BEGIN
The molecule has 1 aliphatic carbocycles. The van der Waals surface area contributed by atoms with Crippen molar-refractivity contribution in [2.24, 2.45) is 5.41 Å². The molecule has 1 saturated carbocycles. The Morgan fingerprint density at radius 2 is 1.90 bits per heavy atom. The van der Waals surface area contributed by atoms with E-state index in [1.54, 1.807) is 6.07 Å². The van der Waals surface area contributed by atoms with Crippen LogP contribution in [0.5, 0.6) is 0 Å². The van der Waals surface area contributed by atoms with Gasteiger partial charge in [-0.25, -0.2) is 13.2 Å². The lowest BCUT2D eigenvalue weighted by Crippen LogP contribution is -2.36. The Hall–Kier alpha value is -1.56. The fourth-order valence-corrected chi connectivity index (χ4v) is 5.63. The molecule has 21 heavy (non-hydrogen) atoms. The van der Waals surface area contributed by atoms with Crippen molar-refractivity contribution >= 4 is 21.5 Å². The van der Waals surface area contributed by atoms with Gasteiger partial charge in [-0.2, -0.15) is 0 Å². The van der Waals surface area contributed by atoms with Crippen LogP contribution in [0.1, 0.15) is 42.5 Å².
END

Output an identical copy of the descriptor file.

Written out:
The molecule has 1 aliphatic carbocycles. The van der Waals surface area contributed by atoms with Crippen molar-refractivity contribution in [2.24, 2.45) is 5.41 Å². The molecule has 1 saturated carbocycles. The Morgan fingerprint density at radius 2 is 1.90 bits per heavy atom. The van der Waals surface area contributed by atoms with E-state index in [1.54, 1.807) is 6.07 Å². The van der Waals surface area contributed by atoms with Crippen LogP contribution in [0.5, 0.6) is 0 Å². The van der Waals surface area contributed by atoms with Gasteiger partial charge in [-0.25, -0.2) is 13.2 Å². The lowest BCUT2D eigenvalue weighted by Crippen LogP contribution is -2.36. The Hall–Kier alpha value is -1.56. The fourth-order valence-corrected chi connectivity index (χ4v) is 5.63. The molecule has 21 heavy (non-hydrogen) atoms. The van der Waals surface area contributed by atoms with Crippen molar-refractivity contribution >= 4 is 21.5 Å². The van der Waals surface area contributed by atoms with Gasteiger partial charge in [-0.2, -0.15) is 0 Å². The van der Waals surface area contributed by atoms with Crippen LogP contribution in [0.1, 0.15) is 42.5 Å².